by Don Keelan
If not daily, certainly weekly, we hear the news (Rutland Herald) of the 50 million people nationwide, including 85,000 Vermonters, who experience food insecurity or, in some cases, no food. Why?
I believe the increase in food insecurity, at least in recent years, is linked to the impact of Covid-19 and exacerbated by the double-digit inflation attached to almost every food group.
The rise in the number of folks who make up the food insecurity statistic parallels the homelessness statistic: about 1,000 Vermonters before the pandemic, and currently, close to 3,000. Again, why?
There is plenty of food throughout Vermont, especially at this time of year. The fact that food is plentiful does not mean it is inexpensive or evenly distributed.
How to get food to those in desperate need was the subject of a round-table discussion at the Arlington Common in Arlington, Vermont, on September 22, 2022, sponsored by Green Mountain Academy of Life Long Learning (GMALL).
The panelists were from the Hildene farm, Burr and Burton Academy faculty, the Manchester Food Cupboard, an East Dorset long-term farmer/grower, and moderated by the managing editor of Edible Vermont. The panel gathered at the Arlington Common’s Performance Hall and addressed an audience of 60. Due to the agenda’s seriousness, more should have attended.
It was clear to me, and I hope it can come to fruition, that the panelists believe there should be greater collaboration among the county’s organizations that grow, prepare, and distribute food. This writer has been advocating such a goal for years, and still, the nonprofit organizations involved in food distribution are of one mind, protect their turf.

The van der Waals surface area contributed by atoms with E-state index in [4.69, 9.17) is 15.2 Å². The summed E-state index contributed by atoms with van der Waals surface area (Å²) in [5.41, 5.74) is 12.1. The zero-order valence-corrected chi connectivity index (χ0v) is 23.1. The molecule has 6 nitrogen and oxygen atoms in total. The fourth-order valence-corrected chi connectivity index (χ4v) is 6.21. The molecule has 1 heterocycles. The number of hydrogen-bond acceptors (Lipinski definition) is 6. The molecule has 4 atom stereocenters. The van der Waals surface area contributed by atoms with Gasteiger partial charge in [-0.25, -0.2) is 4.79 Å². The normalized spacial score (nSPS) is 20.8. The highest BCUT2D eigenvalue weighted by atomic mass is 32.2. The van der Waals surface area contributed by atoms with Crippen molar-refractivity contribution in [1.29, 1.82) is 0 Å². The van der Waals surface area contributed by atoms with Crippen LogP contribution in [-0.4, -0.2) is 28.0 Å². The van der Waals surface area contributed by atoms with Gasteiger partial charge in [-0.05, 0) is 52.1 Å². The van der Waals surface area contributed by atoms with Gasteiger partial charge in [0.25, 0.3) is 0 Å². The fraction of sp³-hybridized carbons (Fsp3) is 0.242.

Why (aside from inflation and Covid) do we have such a vast number of Vermonters with food insecurity when the employment rate is so low, businesses beg for employees, and the Governor noted there are over 20,000 jobs in the State waiting to be filled?
Not everyone wishes to admit it, but one community segment seeking food is closely connected to the Opioid epidemic that has rocked Vermont, especially Bennington County, in recent years and only worsening.
If someone with $100 to spend is afflicted with addiction, and their choice is between buying food or illegal drugs, it is not difficult to imagine where the $100 will be spent.
Our area is desperate for a significant addiction/recovery center. Such a center could provide medical treatment, counseling, housing, food, job training, and family support.
There is only one organization in our area that could be enlisted to provide these comprehensive services: Southwestern Vermont Medical Center.
SWVMC now owns the former Southern Vermont College campus that could be repurposed to provide such services. The Medical Center has the expertise to recruit the needed professionals. It also has the skills to operate a multi-service complex.
What is needed is the Medical Center’s leaders’ willingness to commit to a costly multi-year challenge that will have little to no financial return.
Our area’s farmers’ markets, local farms, and food distribution centers can only do so much. The recent increased demand for their products will soon overwhelm them.
It has been said that we will not arrest our way out of the illegal drug crisis, and we will certainly not address the underlying causes of food insecurity by giving away free food to those families/individuals battling addiction.
A half-dozen years ago, a drug/Methadone Hub Center was promised to Bennington County but has not materialized. Now, we have an even greater need and opportunity to make it happen. What is missing? The willingness in which to do so.
The author is a U.S. Marine (retired), CPA, and columnist living in Arlington, VT.